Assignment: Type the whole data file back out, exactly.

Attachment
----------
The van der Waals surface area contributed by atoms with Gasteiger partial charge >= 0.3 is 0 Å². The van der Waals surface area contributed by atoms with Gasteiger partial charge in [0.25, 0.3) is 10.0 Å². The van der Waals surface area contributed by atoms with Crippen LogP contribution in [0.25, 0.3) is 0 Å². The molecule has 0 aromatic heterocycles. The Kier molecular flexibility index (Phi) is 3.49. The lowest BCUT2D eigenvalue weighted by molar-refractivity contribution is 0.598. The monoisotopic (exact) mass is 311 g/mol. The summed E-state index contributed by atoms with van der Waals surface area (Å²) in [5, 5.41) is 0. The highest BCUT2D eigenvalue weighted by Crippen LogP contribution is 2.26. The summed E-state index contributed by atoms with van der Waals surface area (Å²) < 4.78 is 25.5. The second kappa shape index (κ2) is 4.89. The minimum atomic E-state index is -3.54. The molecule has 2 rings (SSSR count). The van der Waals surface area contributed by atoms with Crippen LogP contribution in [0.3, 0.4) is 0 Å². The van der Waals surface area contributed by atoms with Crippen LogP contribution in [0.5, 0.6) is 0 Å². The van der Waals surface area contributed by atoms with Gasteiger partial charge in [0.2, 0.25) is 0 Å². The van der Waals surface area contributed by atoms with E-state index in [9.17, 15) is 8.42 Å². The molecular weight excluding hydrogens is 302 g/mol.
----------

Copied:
The van der Waals surface area contributed by atoms with Gasteiger partial charge >= 0.3 is 0 Å². The van der Waals surface area contributed by atoms with Gasteiger partial charge in [0.25, 0.3) is 10.0 Å². The van der Waals surface area contributed by atoms with Crippen LogP contribution in [0.25, 0.3) is 0 Å². The molecule has 0 aromatic heterocycles. The Kier molecular flexibility index (Phi) is 3.49. The lowest BCUT2D eigenvalue weighted by molar-refractivity contribution is 0.598. The monoisotopic (exact) mass is 311 g/mol. The summed E-state index contributed by atoms with van der Waals surface area (Å²) in [5, 5.41) is 0. The highest BCUT2D eigenvalue weighted by Crippen LogP contribution is 2.26. The summed E-state index contributed by atoms with van der Waals surface area (Å²) < 4.78 is 25.5. The second kappa shape index (κ2) is 4.89. The minimum atomic E-state index is -3.54. The molecule has 2 rings (SSSR count). The van der Waals surface area contributed by atoms with Crippen LogP contribution in [0.3, 0.4) is 0 Å². The van der Waals surface area contributed by atoms with Crippen LogP contribution in [0.5, 0.6) is 0 Å². The van der Waals surface area contributed by atoms with Gasteiger partial charge in [0.2, 0.25) is 0 Å². The van der Waals surface area contributed by atoms with E-state index in [9.17, 15) is 8.42 Å². The molecular weight excluding hydrogens is 302 g/mol.